I see the point of increasing diversity within innovation as a form of innovative practice in itself. Diversity is a complex term with differing and different interpretations. For me, diversity is not only about increasing the representation of people but it is also about ensuring that people with different backgrounds are given the same amount of time, opportunities, and equity when working towards a common goal.  Public sector innovation is not an empty buzzword or abstract concept. At its most elemental, it is a practice; a way of seeing things and a way of working. Like with any human activity, it has social dimensions. Their influence on the way we ‘do’ innovation and, significantly, who gets to be recognised as an ‘innovator’, has consequences on innovation’s impact and import. I intend for my research to enrich our understanding of this social element of public sector innovation.

As part of my summer internship project at OPSI, I want to delve deeper into this broad topic, by looking at its gender element.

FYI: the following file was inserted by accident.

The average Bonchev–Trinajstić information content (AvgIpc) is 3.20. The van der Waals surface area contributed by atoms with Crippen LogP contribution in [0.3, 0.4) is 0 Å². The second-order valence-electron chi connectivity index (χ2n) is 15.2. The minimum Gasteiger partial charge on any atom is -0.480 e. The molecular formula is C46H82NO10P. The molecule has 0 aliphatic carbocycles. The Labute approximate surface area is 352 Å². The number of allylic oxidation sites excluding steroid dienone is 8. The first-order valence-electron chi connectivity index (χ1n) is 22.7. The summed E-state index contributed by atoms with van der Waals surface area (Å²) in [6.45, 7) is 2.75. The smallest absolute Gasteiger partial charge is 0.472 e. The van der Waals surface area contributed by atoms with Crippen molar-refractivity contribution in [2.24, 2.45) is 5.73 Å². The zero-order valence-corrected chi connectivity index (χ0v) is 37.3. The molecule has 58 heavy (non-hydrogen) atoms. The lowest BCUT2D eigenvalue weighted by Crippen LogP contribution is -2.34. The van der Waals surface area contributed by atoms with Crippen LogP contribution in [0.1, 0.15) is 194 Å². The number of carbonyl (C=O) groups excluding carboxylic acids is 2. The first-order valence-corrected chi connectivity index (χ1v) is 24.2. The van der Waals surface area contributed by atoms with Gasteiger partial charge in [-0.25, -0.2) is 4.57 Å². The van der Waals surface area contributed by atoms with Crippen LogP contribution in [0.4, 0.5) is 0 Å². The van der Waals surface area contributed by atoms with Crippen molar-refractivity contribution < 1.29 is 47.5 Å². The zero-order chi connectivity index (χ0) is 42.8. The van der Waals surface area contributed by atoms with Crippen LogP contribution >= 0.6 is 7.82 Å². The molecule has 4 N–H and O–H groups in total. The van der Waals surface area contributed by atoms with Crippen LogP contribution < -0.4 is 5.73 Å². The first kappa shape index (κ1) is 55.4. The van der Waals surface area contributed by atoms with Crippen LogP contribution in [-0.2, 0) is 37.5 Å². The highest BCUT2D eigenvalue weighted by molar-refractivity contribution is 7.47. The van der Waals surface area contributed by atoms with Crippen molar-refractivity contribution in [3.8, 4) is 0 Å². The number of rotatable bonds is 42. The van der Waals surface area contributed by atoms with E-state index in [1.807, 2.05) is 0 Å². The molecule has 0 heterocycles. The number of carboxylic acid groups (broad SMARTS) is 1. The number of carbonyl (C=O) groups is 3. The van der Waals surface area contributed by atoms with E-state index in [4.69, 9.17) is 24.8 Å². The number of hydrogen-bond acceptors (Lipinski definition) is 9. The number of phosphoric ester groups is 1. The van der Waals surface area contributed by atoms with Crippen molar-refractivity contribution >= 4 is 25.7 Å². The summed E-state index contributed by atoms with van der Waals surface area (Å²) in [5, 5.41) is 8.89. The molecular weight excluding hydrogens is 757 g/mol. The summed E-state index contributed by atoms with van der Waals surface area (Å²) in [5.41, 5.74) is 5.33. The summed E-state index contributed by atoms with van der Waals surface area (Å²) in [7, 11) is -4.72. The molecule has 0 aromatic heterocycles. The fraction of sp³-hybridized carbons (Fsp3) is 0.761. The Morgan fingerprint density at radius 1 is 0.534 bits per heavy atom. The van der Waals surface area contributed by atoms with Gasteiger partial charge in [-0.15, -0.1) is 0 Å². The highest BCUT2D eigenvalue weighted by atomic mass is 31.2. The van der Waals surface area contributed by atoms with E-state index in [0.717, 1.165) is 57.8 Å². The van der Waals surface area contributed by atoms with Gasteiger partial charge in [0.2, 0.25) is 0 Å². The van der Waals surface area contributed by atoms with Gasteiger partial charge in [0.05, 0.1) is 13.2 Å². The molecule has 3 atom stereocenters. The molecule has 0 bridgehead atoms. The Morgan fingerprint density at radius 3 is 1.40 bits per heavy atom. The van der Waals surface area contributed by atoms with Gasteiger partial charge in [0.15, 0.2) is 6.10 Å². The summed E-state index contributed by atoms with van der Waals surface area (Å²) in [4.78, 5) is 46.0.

Specifically, I am conducting research on how governments can better support women who want to enter the world of innovation. I am interested in investigating:

  • How governments encourage diversity in pubic sector innovation projects
  • the possible significance/ influence of diversity on innovation practice or outcomes

The research is in its planning phase and I’d like your input. Do you have an experience or thoughts to share?

I am looking for interview subjects who would be willing to discuss (on the phone or via email):

  • What links do you see between diversity, particularly gender, and innovation
  • Any personal or professional experience on this topic
  • Any case studies or projects where government are currently undertaking to help drive women within innovation

If you are willing to have a conversation with me, to inform the preliminary scoping of this research project, please

  1. Sign up to OPSI’s community platform
  2. Once signed up, join the public ‘Diversity in Innovation’ group on the OPSI community platform
  3. Post in the group that you are willing to participate in an informal interview when would be convenient to chat with me

If innovation is really this magical land that I once thought it was, then I believe we need lots of different people with different backgrounds to help open that magical wardrobe door. Let’s start the conversation to help lead the way!